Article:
Fast food is tricky business in China. China loves to eat, but there already is an abundance of excellent affordable street food, and competition between foreign fast food brands is intense. Yum Brands-owned Kentucky Fried Chicken (KFC) stands out among many others in that it has been immensely successful in the Chinese market. With more than 5,000 restaurants in more than 1,000 cities in China, KFC has twice as many restaurants as McDonald’s. KFC’s success is without doubt the result of an interesting blend of boldness and sensitivity. Back in 1987, KFC was the first American fast food chain to launch in China. And it didn’t launch just anywhere, but within walking distance of Beijing’s central Tiananmen Square. The choice of the stately capital as KFC’s point of entry was interesting as many other foreign entrants might have chosen one of the more open coastal cities in the South instead. When the Beijing branch first opened, the restaurant was an instant success, with customers lining up outside the restaurant for several months after its opening. By 1988, the branch had already become KFC’s top-selling location among all the chain’s outlets, and it even weathered the 1989 Tiananmen incident as it was serving both protesting students and soldiers of the People’s Liberation Army. China’s economy was only at the beginning of its rapid expansion, and KFC quickly became a symbol for the country’s newly found openness and its emerging economic prowess. After its early success in Beijing, KFC moved rapidly into other cities, including second and third-tier ones. But KFC was not only a first-mover, it was also a smart first-mover that adapted both its practices and its menu to match the Chinese environment.
From the outset, it was important to KFC to be perceived as being part of the local community. This started with hiring the right people – Chinese managers who understood the local market, the restaurant industry, and the Western way of doing business. KFC also focused strongly on building unity and camaraderie among their employees in China, including management, and the executive level. KFC’s commitment to adapt to the local environment, also extended to the customer. Today’s diners at KFC don’t just find the usual staples of fried chicken, but they also can choose from items such as the “Sushirito” (a burrito-like sushi roll), the “Chizza” (a pizza-style dish that replaced dough with chicken), shrimp sandwiches, rice congee, or “Nine-Lives” juice drink, and the breakfast staples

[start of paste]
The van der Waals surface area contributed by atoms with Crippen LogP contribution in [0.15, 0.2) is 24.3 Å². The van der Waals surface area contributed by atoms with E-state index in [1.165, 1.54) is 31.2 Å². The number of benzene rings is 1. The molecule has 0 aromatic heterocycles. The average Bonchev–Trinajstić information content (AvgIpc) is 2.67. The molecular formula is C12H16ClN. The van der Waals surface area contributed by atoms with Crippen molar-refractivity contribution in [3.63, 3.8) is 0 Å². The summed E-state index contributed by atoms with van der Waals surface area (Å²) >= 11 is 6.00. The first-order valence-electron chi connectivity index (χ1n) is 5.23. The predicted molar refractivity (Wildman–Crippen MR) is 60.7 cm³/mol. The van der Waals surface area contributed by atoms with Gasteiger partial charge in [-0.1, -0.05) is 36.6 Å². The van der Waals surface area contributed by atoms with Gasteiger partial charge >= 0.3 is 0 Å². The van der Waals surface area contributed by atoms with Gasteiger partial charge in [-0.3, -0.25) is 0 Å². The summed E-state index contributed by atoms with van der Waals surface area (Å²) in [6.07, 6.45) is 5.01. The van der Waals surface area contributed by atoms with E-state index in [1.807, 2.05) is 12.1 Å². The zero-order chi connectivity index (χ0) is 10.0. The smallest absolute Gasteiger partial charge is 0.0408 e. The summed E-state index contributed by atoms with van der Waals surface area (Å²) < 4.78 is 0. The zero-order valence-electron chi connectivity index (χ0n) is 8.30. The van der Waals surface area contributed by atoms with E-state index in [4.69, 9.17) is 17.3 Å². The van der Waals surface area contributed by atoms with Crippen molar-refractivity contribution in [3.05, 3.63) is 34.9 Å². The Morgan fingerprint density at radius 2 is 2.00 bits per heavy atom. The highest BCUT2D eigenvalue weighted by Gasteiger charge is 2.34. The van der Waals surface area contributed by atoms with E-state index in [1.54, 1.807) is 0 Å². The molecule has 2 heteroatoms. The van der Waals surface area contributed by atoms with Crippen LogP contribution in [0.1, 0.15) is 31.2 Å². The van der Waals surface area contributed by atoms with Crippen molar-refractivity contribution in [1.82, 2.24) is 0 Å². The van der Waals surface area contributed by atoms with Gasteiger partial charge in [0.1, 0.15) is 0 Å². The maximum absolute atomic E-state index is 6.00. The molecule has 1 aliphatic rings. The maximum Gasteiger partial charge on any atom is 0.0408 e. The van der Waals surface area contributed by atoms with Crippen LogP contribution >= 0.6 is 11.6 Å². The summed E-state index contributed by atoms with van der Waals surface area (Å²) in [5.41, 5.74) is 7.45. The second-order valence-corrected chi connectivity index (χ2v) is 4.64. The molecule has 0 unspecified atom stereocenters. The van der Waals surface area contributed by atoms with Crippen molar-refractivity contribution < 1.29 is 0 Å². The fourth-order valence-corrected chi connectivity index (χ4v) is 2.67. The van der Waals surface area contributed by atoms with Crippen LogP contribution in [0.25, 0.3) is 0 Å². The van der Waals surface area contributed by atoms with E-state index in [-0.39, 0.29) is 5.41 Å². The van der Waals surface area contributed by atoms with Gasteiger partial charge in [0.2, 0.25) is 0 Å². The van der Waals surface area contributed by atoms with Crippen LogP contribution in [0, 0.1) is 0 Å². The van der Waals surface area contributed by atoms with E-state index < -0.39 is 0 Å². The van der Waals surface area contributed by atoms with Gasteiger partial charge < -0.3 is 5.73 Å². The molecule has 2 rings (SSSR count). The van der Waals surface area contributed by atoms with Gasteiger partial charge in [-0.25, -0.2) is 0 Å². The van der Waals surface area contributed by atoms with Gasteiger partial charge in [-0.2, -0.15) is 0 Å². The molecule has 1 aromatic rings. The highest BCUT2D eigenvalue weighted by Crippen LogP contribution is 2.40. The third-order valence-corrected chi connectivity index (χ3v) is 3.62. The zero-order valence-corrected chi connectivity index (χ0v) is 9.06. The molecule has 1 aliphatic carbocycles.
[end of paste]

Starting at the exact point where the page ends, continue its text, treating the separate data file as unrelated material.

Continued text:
“Youtiao” (fried bread sticks) and soy milk, all of which cater to Chinese tastes. More recently, KFC also has made a strong commitment to capture the market of China’s millennial consumers by using celebrity endorsements from popular entertainers and social media stars.
Another element in KFC’s success in China: Being a good citizen. In the second half of 2018, KFC introduced an advertising campaign celebrating 40 years of “reform and opening up”. Clearly intended as a salute to the Chinese government, a TV spot showed Chinese celebrities traveling back in time on an old train, seeing streets filled with bicycles and bamboo scaffolding. They are then transported back into the present on a modern high-speed train where they see young people using smartphones, cheering at pop concerts, and clinking chicken nuggets like champagne glasses. Make no mistake, KFC also celebrates national day pride in other countries, including Fourth of July in the United States or Bastille Day in France. But only few foreign companies have aligned themselves with overtly political events in China to the extent that KFC has done over the years. After all, in countries like China, it is not only important to keep employees happy and customers satisfied, but one also needs the support of a friendly government.